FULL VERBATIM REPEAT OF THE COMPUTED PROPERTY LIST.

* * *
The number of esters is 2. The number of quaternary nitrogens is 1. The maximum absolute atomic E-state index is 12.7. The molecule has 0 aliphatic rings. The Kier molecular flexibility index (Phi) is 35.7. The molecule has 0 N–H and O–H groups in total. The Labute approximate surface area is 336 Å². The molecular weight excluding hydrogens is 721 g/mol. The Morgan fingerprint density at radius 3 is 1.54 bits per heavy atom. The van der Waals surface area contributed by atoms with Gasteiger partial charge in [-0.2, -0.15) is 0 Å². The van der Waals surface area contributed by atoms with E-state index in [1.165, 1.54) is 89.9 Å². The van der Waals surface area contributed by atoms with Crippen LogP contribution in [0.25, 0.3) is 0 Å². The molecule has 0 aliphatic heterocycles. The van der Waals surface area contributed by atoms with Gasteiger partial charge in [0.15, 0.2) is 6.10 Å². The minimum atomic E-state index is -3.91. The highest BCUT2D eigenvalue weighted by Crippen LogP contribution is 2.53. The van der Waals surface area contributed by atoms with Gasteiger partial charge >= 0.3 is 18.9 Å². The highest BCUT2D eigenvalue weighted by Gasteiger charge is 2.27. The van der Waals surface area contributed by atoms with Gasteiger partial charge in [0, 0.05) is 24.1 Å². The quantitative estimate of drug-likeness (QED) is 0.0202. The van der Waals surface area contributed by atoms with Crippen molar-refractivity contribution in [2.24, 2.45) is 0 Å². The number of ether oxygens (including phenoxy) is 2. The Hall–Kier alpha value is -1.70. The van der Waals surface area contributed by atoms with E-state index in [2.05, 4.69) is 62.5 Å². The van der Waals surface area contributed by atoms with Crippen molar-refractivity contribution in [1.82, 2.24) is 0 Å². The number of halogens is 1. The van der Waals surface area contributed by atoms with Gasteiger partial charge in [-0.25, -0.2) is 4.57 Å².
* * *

The number of esters is 2. The number of quaternary nitrogens is 1. The maximum absolute atomic E-state index is 12.7. The molecule has 0 aliphatic rings. The Kier molecular flexibility index (Phi) is 35.7. The molecule has 0 N–H and O–H groups in total. The Labute approximate surface area is 336 Å². The molecular weight excluding hydrogens is 721 g/mol. The Morgan fingerprint density at radius 3 is 1.54 bits per heavy atom. The van der Waals surface area contributed by atoms with Gasteiger partial charge in [-0.2, -0.15) is 0 Å². The van der Waals surface area contributed by atoms with E-state index in [1.165, 1.54) is 89.9 Å². The van der Waals surface area contributed by atoms with Crippen LogP contribution in [0.25, 0.3) is 0 Å². The molecule has 0 aliphatic heterocycles. The van der Waals surface area contributed by atoms with Gasteiger partial charge in [0.15, 0.2) is 6.10 Å². The minimum atomic E-state index is -3.91. The highest BCUT2D eigenvalue weighted by Crippen LogP contribution is 2.53. The van der Waals surface area contributed by atoms with Gasteiger partial charge >= 0.3 is 18.9 Å². The highest BCUT2D eigenvalue weighted by Gasteiger charge is 2.27. The van der Waals surface area contributed by atoms with Gasteiger partial charge in [0, 0.05) is 24.1 Å². The quantitative estimate of drug-likeness (QED) is 0.0202. The van der Waals surface area contributed by atoms with Crippen molar-refractivity contribution in [2.24, 2.45) is 0 Å². The number of ether oxygens (including phenoxy) is 2. The Hall–Kier alpha value is -1.70. The van der Waals surface area contributed by atoms with E-state index in [2.05, 4.69) is 62.5 Å². The van der Waals surface area contributed by atoms with Crippen molar-refractivity contribution in [1.82, 2.24) is 0 Å². The number of halogens is 1. The van der Waals surface area contributed by atoms with Gasteiger partial charge in [-0.25, -0.2) is 4.57 Å².